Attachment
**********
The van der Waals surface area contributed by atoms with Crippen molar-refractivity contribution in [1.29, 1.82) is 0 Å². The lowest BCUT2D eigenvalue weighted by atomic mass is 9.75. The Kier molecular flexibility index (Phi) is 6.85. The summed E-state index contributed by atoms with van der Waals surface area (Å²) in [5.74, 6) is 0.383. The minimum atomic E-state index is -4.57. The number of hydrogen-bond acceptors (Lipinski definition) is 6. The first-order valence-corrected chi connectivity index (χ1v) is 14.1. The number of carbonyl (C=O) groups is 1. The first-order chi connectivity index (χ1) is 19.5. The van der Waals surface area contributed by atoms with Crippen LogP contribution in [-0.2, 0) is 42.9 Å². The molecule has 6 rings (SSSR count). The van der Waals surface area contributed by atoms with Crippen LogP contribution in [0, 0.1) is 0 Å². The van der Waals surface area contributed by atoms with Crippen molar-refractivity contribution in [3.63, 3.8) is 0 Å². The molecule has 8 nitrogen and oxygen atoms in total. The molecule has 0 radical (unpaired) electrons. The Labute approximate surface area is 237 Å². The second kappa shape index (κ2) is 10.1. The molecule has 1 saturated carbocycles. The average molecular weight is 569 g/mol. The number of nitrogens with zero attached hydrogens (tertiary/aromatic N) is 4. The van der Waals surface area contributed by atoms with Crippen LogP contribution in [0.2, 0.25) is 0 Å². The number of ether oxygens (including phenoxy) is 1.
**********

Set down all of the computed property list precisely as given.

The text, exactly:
The van der Waals surface area contributed by atoms with Crippen molar-refractivity contribution in [1.29, 1.82) is 0 Å². The lowest BCUT2D eigenvalue weighted by atomic mass is 9.75. The Kier molecular flexibility index (Phi) is 6.85. The summed E-state index contributed by atoms with van der Waals surface area (Å²) in [5.74, 6) is 0.383. The minimum atomic E-state index is -4.57. The number of hydrogen-bond acceptors (Lipinski definition) is 6. The first-order valence-corrected chi connectivity index (χ1v) is 14.1. The number of carbonyl (C=O) groups is 1. The first-order chi connectivity index (χ1) is 19.5. The van der Waals surface area contributed by atoms with Crippen LogP contribution in [-0.2, 0) is 42.9 Å². The molecule has 6 rings (SSSR count). The van der Waals surface area contributed by atoms with Crippen LogP contribution in [0, 0.1) is 0 Å². The van der Waals surface area contributed by atoms with Crippen molar-refractivity contribution in [3.63, 3.8) is 0 Å². The molecule has 8 nitrogen and oxygen atoms in total. The molecule has 0 radical (unpaired) electrons. The Labute approximate surface area is 237 Å². The second kappa shape index (κ2) is 10.1. The molecule has 1 saturated carbocycles. The average molecular weight is 569 g/mol. The number of nitrogens with zero attached hydrogens (tertiary/aromatic N) is 4. The van der Waals surface area contributed by atoms with Crippen LogP contribution in [0.2, 0.25) is 0 Å². The number of ether oxygens (including phenoxy) is 1.